I particularly like the Most Common Risks sitelink in the second ad. It leads to a helpful article that would be great for engaging top-of-funnel leads.

On the flip side, I’m not a big fan of the Blog sitelink in the first ad. “Blog” simply isn’t very descriptive or helpful.

Still, there are no right or wrong sitelinks here. And it would be interesting to test my theory that blog content is not a top-performing asset!

Sitelink Assets Are More Than An Afterthought

I hope I’ve convinced you of the usefulness and versatility of sitelinks when created with specific objectives that align with your broader strategy.

So don’t create your sitelink assets as an afterthought.

Because if you give them the careful consideration they deserve, they’ll serve you well.

Note: Google sitelink assets were previously known as sitelink extensions and renamed in September 2022.

More resources:


Featured Image: Thaspol Sangsee/Shutterstock



Source link

Continue Reading

SEO

AI Content In Search Results

Published

on

AI Content In Search Results

Google has released a statement regarding its approach to AI-generated content in search results.

The company has a long-standing policy of rewarding high-quality content, regardless of whether humans or machines produce it.

Above all, Google’s ranking systems aim to identify content that demonstrates expertise, experience, authoritativeness, and trustworthiness (E-E-A-T).

Google advises creators looking to succeed in search results to produce original, high-quality, people-first content that demonstrates E-E-A-T.

The company has updated its “Creating helpful, reliable, people-first content” help page with guidance on evaluating content in terms of “Who, How, and Why.”

Here’s how AI-generated content fits into Google’s approach to ranking high-quality content in search results.

Quality Over Production Method

Focusing on the quality of content rather than the production method has been a cornerstone of Google’s approach to ranking search results for many years.

A decade ago, there were concerns about the rise in mass-produced human-generated content.

Rather than banning all human-generated content, Google improved its systems to reward quality content.

Google’s focus on rewarding quality content, regardless of production method, continues to this day through its ranking systems and helpful content system introduced last year.

Automation & AI-Generated Content

Using automation, including AI, to generate content with the primary purpose of manipulating ranking in search results violates Google’s spam policies.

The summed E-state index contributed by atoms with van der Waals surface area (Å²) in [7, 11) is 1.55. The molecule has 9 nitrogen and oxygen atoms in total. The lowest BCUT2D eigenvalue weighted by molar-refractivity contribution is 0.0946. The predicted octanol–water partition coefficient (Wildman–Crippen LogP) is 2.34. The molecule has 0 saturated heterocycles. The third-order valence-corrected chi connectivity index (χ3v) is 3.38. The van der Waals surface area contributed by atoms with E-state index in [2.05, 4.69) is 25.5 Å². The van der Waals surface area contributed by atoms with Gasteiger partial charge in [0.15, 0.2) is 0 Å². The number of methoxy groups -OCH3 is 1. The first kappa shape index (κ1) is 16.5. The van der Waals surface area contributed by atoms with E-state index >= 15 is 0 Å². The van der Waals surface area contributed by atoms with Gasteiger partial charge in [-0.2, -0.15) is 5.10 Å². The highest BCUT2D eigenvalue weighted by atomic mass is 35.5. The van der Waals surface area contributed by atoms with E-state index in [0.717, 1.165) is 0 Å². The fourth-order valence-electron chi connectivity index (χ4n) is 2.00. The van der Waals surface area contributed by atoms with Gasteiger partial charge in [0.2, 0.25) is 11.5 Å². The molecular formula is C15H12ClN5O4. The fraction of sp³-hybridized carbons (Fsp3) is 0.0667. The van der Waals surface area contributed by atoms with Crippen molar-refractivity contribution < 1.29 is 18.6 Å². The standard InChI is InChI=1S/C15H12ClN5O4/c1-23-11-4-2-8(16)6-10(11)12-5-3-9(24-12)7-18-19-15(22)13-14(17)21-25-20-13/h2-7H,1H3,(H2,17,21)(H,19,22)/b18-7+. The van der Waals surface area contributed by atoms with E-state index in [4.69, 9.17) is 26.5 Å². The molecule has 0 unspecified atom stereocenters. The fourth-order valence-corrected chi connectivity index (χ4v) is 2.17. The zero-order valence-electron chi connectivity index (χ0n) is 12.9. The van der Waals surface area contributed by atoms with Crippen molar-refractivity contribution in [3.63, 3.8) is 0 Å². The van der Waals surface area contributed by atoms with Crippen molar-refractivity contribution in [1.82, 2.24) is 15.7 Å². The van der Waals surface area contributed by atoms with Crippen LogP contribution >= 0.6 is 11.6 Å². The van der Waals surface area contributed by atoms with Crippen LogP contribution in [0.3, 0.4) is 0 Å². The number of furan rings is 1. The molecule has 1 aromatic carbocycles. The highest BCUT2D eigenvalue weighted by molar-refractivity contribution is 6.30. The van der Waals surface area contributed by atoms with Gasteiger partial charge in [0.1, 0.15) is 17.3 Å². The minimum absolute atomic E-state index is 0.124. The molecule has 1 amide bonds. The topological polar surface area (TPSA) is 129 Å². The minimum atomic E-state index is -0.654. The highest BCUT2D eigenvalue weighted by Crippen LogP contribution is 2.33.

Google’s spam-fighting efforts, including its SpamBrain system, will continue to combat such practices.

However, Google realizes not all use of automation and AI-generated content is spam.

For example, publishers automate helpful content such as sports scores, weather forecasts, and transcripts.

Google says it will continue to take a responsible approach toward AI-generated content while maintaining a high bar for information quality and helpfulness in search results.

Google’s Advice For Publishers

For creators considering AI-generated content, here’s what Google advises.

Google’s concept of E-E-A-T is outlined in the “Creating helpful, reliable, people-first content” help page, which has been updated with additional guidance.

The updated help page asks publishers to think about “Who, How, and Why” concerning how content is produced.

“Who” refers to the person who created the content, and it’s important to make this clear by providing a byline or background information about the author.

“How” relates to the method used to create the content, and it’s helpful to readers to know if automation or AI was involved. If AI was involved in the content production process, Google wants you to be transparent and explain why it was used.

“Why” refers to the purpose of creating content, which should be to help people rather than to manipulate search rankings.

Evaluating your content in this way, regardless of whether AI-generated or not, will help you stay in line with what Google’s systems reward.


Featured Image: Alejandro Corral Mena/Shutterstock



Source link

Continue Reading

Trending

en_USEnglish